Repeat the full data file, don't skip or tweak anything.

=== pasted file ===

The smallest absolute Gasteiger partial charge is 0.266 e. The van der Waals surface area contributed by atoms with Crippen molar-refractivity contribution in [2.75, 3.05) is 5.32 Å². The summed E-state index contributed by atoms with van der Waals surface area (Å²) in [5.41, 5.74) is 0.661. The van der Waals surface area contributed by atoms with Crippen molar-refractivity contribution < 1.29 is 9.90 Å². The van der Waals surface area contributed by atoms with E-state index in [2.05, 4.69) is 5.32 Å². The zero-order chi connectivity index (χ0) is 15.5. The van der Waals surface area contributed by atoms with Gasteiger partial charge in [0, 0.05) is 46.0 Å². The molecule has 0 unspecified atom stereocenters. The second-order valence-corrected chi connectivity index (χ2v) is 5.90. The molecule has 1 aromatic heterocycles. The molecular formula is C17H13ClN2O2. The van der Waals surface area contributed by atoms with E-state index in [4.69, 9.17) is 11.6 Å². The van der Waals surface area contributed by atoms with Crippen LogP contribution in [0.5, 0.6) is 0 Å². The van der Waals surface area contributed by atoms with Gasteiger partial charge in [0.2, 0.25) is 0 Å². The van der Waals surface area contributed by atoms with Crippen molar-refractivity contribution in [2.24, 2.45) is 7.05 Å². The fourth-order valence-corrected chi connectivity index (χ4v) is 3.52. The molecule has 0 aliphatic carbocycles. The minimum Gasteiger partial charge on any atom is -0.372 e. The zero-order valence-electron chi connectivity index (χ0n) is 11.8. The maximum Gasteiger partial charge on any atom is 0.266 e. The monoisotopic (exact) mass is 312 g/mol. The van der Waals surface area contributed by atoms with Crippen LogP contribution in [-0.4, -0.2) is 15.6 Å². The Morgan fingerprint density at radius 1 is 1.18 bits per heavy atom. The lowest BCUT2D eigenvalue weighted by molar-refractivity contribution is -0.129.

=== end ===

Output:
The smallest absolute Gasteiger partial charge is 0.266 e. The van der Waals surface area contributed by atoms with Crippen molar-refractivity contribution in [2.75, 3.05) is 5.32 Å². The summed E-state index contributed by atoms with van der Waals surface area (Å²) in [5.41, 5.74) is 0.661. The van der Waals surface area contributed by atoms with Crippen molar-refractivity contribution < 1.29 is 9.90 Å². The van der Waals surface area contributed by atoms with E-state index in [2.05, 4.69) is 5.32 Å². The zero-order chi connectivity index (χ0) is 15.5. The van der Waals surface area contributed by atoms with Gasteiger partial charge in [0, 0.05) is 46.0 Å². The molecule has 0 unspecified atom stereocenters. The second-order valence-corrected chi connectivity index (χ2v) is 5.90. The molecule has 1 aromatic heterocycles. The molecular formula is C17H13ClN2O2. The van der Waals surface area contributed by atoms with E-state index in [4.69, 9.17) is 11.6 Å². The van der Waals surface area contributed by atoms with Crippen LogP contribution in [0.5, 0.6) is 0 Å². The van der Waals surface area contributed by atoms with Gasteiger partial charge in [0.2, 0.25) is 0 Å². The van der Waals surface area contributed by atoms with Crippen molar-refractivity contribution in [2.24, 2.45) is 7.05 Å². The fourth-order valence-corrected chi connectivity index (χ4v) is 3.52. The molecule has 0 aliphatic carbocycles. The minimum Gasteiger partial charge on any atom is -0.372 e. The zero-order valence-electron chi connectivity index (χ0n) is 11.8. The maximum Gasteiger partial charge on any atom is 0.266 e. The monoisotopic (exact) mass is 312 g/mol. The van der Waals surface area contributed by atoms with Crippen LogP contribution in [-0.4, -0.2) is 15.6 Å². The Morgan fingerprint density at radius 1 is 1.18 bits per heavy atom. The lowest BCUT2D eigenvalue weighted by molar-refractivity contribution is -0.129.